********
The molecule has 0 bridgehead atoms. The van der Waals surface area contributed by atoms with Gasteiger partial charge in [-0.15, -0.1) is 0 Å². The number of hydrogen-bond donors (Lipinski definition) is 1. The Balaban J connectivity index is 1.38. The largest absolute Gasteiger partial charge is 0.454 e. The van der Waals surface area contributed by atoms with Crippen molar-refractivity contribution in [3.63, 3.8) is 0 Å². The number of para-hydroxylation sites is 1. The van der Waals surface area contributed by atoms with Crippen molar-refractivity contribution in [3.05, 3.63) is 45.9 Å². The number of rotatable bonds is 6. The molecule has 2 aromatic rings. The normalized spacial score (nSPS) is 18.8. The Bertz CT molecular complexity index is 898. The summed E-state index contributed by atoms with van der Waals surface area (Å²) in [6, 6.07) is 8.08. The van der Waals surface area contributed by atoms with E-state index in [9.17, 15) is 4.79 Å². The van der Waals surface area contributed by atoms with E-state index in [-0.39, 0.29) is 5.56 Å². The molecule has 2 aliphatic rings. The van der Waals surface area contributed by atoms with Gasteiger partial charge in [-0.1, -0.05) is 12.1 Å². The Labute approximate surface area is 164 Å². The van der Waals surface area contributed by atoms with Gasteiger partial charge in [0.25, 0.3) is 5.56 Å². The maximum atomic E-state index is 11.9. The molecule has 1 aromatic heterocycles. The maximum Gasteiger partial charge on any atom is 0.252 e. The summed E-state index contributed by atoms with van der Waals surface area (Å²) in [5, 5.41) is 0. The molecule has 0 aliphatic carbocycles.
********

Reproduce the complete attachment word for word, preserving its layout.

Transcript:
The molecule has 0 bridgehead atoms. The van der Waals surface area contributed by atoms with Gasteiger partial charge in [-0.15, -0.1) is 0 Å². The number of hydrogen-bond donors (Lipinski definition) is 1. The Balaban J connectivity index is 1.38. The largest absolute Gasteiger partial charge is 0.454 e. The van der Waals surface area contributed by atoms with Crippen molar-refractivity contribution in [3.63, 3.8) is 0 Å². The number of para-hydroxylation sites is 1. The van der Waals surface area contributed by atoms with Crippen molar-refractivity contribution in [3.05, 3.63) is 45.9 Å². The number of rotatable bonds is 6. The molecule has 2 aromatic rings. The normalized spacial score (nSPS) is 18.8. The Bertz CT molecular complexity index is 898. The summed E-state index contributed by atoms with van der Waals surface area (Å²) in [6, 6.07) is 8.08. The van der Waals surface area contributed by atoms with E-state index in [9.17, 15) is 4.79 Å². The van der Waals surface area contributed by atoms with E-state index in [-0.39, 0.29) is 5.56 Å². The molecule has 2 aliphatic rings. The van der Waals surface area contributed by atoms with Gasteiger partial charge in [-0.1, -0.05) is 12.1 Å². The Labute approximate surface area is 164 Å². The van der Waals surface area contributed by atoms with Gasteiger partial charge in [0.25, 0.3) is 5.56 Å². The maximum atomic E-state index is 11.9. The molecule has 1 aromatic heterocycles. The maximum Gasteiger partial charge on any atom is 0.252 e. The summed E-state index contributed by atoms with van der Waals surface area (Å²) in [5, 5.41) is 0. The molecule has 0 aliphatic carbocycles.